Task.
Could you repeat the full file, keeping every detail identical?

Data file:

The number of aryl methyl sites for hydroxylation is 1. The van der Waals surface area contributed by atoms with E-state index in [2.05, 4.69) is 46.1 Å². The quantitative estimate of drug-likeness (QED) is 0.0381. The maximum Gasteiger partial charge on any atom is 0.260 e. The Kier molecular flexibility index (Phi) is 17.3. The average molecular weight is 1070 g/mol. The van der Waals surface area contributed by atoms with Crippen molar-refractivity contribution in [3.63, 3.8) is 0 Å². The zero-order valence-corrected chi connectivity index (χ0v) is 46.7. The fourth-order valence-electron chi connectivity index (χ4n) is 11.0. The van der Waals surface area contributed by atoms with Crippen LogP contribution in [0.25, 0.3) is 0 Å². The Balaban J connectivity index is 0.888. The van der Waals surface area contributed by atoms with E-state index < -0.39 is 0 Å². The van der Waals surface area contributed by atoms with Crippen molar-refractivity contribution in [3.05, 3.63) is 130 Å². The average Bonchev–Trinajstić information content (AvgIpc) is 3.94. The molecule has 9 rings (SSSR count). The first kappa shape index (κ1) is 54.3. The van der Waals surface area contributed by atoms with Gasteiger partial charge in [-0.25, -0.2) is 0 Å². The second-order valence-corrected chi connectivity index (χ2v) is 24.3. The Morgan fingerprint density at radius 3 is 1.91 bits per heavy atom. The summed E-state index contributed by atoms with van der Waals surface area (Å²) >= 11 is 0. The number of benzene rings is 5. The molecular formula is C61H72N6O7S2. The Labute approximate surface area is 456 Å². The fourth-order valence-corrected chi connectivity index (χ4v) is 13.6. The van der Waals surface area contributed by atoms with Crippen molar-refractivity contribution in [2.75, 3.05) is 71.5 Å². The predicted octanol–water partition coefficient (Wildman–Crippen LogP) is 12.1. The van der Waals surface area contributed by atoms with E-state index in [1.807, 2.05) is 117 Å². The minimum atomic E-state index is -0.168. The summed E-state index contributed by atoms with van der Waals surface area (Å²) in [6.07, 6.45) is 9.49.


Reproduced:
The number of aryl methyl sites for hydroxylation is 1. The van der Waals surface area contributed by atoms with E-state index in [2.05, 4.69) is 46.1 Å². The quantitative estimate of drug-likeness (QED) is 0.0381. The maximum Gasteiger partial charge on any atom is 0.260 e. The Kier molecular flexibility index (Phi) is 17.3. The average molecular weight is 1070 g/mol. The van der Waals surface area contributed by atoms with Crippen molar-refractivity contribution in [3.63, 3.8) is 0 Å². The zero-order valence-corrected chi connectivity index (χ0v) is 46.7. The fourth-order valence-electron chi connectivity index (χ4n) is 11.0. The van der Waals surface area contributed by atoms with Crippen LogP contribution in [0.25, 0.3) is 0 Å². The Balaban J connectivity index is 0.888. The van der Waals surface area contributed by atoms with E-state index < -0.39 is 0 Å². The van der Waals surface area contributed by atoms with Crippen molar-refractivity contribution in [3.05, 3.63) is 130 Å². The average Bonchev–Trinajstić information content (AvgIpc) is 3.94. The molecule has 9 rings (SSSR count). The first kappa shape index (κ1) is 54.3. The van der Waals surface area contributed by atoms with Gasteiger partial charge in [-0.25, -0.2) is 0 Å². The second-order valence-corrected chi connectivity index (χ2v) is 24.3. The Morgan fingerprint density at radius 3 is 1.91 bits per heavy atom. The summed E-state index contributed by atoms with van der Waals surface area (Å²) >= 11 is 0. The number of benzene rings is 5. The molecular formula is C61H72N6O7S2. The Labute approximate surface area is 456 Å². The fourth-order valence-corrected chi connectivity index (χ4v) is 13.6. The van der Waals surface area contributed by atoms with Crippen molar-refractivity contribution in [2.75, 3.05) is 71.5 Å². The predicted octanol–water partition coefficient (Wildman–Crippen LogP) is 12.1. The van der Waals surface area contributed by atoms with E-state index in [1.807, 2.05) is 117 Å². The minimum atomic E-state index is -0.168. The summed E-state index contributed by atoms with van der Waals surface area (Å²) in [6.07, 6.45) is 9.49.